The January 2018 issue of Emerging Infectious Diseases features high-consequence pathogens. A pathogen is a biological organism that causes disease or illness in its host. But if any pathogen can cause disease, which in itself is a negative consequence, why are only some pathogens considered to be of “high consequence”?
High-consequence pathogens have one or more of the following features:
• potential to cause epidemics or pandemics
• infect/affect many people
• spread rapidly in a short time
• infection results in high cost to society (loss of worker productivity)
• infection results in high cost to the healthcare system
What Are Some Diseases Caused by High-Consequence Pathogens?
High-consequence pathogens include viruses, bacteria, and prions. Here are examples of diseases caused by high-consequence pathogens.
Ebola virus disease
Hantavirus pulmonary syndrome
Marburg hemorrhagic fever
Rift Valley fever
Actinomycoses & nocardiosis
Leprosy (Hansen disease)
Bovine spongiform encephalopathy (mad cow disease)
Chronic wasting disease
Creutzfeldt-Jakob disease (classic and variant)
What Is Being Done with Regard to High-Consequence Pathogens?
Scientists are working to protect the public from these pathogens by
• investigating and monitoring outbreaks
• identifying new pathogens and diseases
• seeking better ways to prevent (e.g., vaccines, behavior), diagnose (e.g., laboratory tests), and treat (e.g., medications) those diseases
• developing emergency response plans (for potential or actual outbreaks)
EID Articles about High-Consequence Pathogens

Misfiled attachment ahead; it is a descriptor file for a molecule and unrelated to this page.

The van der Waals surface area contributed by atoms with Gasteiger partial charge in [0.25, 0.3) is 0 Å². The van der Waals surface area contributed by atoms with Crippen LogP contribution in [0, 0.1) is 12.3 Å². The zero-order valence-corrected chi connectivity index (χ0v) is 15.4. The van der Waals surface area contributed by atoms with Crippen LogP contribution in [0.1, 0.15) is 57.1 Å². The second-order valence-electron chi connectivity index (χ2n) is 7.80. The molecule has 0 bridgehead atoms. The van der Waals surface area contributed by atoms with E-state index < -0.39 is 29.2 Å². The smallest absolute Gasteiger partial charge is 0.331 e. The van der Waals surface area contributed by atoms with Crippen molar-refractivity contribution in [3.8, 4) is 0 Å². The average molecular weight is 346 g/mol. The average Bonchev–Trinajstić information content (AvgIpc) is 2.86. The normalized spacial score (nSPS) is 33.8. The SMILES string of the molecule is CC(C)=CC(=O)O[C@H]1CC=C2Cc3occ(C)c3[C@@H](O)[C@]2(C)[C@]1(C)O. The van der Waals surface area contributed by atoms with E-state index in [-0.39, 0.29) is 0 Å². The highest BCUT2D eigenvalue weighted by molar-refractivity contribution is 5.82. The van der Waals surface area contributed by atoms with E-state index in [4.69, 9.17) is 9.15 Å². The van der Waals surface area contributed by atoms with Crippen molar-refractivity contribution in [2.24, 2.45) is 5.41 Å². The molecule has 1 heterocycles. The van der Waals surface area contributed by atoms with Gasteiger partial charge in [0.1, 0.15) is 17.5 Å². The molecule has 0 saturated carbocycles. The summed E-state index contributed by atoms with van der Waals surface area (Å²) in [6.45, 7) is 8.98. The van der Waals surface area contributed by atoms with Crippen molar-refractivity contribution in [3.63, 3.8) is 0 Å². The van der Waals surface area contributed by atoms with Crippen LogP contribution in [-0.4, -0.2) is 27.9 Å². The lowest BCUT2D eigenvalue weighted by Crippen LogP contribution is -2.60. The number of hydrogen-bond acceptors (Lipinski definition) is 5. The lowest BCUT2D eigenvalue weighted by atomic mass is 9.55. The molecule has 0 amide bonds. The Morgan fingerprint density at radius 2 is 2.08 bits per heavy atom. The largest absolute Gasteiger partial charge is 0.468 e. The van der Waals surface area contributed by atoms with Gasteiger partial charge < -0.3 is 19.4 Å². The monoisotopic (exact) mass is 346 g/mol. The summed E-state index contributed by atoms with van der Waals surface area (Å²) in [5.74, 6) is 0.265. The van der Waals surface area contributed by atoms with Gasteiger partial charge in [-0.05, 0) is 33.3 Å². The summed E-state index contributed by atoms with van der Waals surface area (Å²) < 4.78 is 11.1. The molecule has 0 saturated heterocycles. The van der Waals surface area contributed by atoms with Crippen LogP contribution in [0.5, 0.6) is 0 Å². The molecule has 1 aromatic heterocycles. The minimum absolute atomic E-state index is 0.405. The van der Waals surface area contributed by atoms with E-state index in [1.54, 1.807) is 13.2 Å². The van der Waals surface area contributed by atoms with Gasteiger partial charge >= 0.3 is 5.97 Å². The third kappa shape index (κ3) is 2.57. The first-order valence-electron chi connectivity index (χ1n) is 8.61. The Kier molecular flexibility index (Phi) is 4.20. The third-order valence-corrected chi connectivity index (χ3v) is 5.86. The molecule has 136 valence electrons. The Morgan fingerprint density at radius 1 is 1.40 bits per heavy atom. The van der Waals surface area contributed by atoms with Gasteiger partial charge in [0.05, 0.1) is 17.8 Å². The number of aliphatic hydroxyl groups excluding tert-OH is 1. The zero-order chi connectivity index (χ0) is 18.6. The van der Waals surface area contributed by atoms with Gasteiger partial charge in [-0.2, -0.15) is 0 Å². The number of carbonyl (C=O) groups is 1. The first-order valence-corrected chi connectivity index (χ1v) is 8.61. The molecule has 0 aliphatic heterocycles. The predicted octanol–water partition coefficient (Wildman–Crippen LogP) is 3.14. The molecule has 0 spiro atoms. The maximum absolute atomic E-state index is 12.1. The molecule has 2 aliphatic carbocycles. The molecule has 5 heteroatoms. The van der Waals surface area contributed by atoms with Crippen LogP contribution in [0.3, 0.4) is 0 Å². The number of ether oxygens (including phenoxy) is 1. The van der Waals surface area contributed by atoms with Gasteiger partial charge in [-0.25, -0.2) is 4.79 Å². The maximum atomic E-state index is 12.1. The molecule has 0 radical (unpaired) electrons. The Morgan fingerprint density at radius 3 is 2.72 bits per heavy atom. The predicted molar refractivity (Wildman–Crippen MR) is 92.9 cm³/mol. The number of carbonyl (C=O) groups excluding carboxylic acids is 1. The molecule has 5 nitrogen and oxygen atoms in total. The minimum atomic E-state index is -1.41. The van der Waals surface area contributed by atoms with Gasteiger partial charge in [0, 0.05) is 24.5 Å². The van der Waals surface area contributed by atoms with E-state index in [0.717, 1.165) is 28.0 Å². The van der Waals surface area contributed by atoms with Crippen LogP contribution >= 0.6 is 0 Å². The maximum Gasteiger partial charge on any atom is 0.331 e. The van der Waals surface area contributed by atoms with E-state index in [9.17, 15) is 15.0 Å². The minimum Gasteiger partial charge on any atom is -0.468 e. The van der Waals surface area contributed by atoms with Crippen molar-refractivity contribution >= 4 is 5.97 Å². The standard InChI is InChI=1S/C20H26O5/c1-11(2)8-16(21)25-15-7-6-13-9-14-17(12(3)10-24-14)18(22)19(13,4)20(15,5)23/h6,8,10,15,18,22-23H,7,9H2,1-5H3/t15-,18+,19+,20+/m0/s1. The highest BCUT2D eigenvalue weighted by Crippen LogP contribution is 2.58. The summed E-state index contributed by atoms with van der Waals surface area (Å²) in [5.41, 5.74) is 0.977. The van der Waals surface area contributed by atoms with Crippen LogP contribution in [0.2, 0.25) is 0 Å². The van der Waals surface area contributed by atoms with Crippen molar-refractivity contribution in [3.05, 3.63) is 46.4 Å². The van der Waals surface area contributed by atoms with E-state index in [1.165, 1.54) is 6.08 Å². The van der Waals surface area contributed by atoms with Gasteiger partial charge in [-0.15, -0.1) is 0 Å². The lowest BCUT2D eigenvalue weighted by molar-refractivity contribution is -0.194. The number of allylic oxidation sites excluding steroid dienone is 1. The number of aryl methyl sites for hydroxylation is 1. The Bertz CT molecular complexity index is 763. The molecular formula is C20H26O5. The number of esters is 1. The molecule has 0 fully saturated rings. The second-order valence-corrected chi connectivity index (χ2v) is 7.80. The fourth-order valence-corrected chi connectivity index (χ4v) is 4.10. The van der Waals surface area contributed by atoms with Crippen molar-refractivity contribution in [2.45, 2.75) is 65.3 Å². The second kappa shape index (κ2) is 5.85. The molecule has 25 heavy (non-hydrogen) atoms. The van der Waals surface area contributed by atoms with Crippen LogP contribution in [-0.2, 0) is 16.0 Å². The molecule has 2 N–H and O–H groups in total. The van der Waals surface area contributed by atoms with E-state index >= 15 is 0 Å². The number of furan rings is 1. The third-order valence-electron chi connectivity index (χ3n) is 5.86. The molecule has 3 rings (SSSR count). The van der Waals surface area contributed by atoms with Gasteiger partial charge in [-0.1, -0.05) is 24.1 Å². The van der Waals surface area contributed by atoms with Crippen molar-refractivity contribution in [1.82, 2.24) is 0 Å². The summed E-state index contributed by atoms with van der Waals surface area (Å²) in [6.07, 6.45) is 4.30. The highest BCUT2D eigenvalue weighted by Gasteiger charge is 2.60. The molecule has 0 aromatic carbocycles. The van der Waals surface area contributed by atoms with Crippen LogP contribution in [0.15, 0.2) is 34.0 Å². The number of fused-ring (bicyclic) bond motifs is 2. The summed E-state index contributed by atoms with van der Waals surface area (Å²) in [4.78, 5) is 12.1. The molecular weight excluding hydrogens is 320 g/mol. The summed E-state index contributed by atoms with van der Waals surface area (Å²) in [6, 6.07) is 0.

Learn more about high-consequence pathogens from these articles from the January issue of Emerging Infectious Diseases. For a quick overview, read the abstracts for the articles. Use the journal’s Advanced Article Search to find more articles.
• Expected Duration of Adverse Pregnancy Outcomes after Zika Epidemic explores how long pregnant women are at risk after a Zika epidemic.
• Investigation of Canine-Mediated Human Rabies Death, Haiti, 2015 reports the challenges of eliminating human death from rabies in Haiti.
• Postmortem Findings in Patient with Guillain-Barré Syndrome and Zika Virus Infection describes development of Guillan-Barré syndrome in a Zika patient.
• Sensitivity and Specificity of Suspected Case Definition Used during West Africa Ebola Epidemic examines how to define a "suspected" case of Ebola.
• Increased Severity and Spread of Mycobacterium ulcerans, Southeastern Australia describes how Buruli ulcer is spreading in Southeast Asia.
• Leprosy in Nonimmigrant Canadian Man without Travel outside North America, 2014 describes how a man who never left North America acquired leprosy.
• Melioidosis, Singapore, 2003–2014 describes trends in melioidosis cases in Singapore.
1. Belay ED, Monroe SS. Low-Incidence, High-Consequence Pathogens. Emerg Infect Dis. 2014;20(2):319-321. https://dx.doi.org/10.3201/eid2002.131748
2. CDC Division of High-Consequence Pathogens and Pathology Factsheet
- Page created: January 25, 2018
- Page last updated: January 30, 2018
- Centers for Disease Control and Prevention,
National Center for Emerging and Zoonotic Infectious Diseases (NCEZID)
Office of the Director (OD)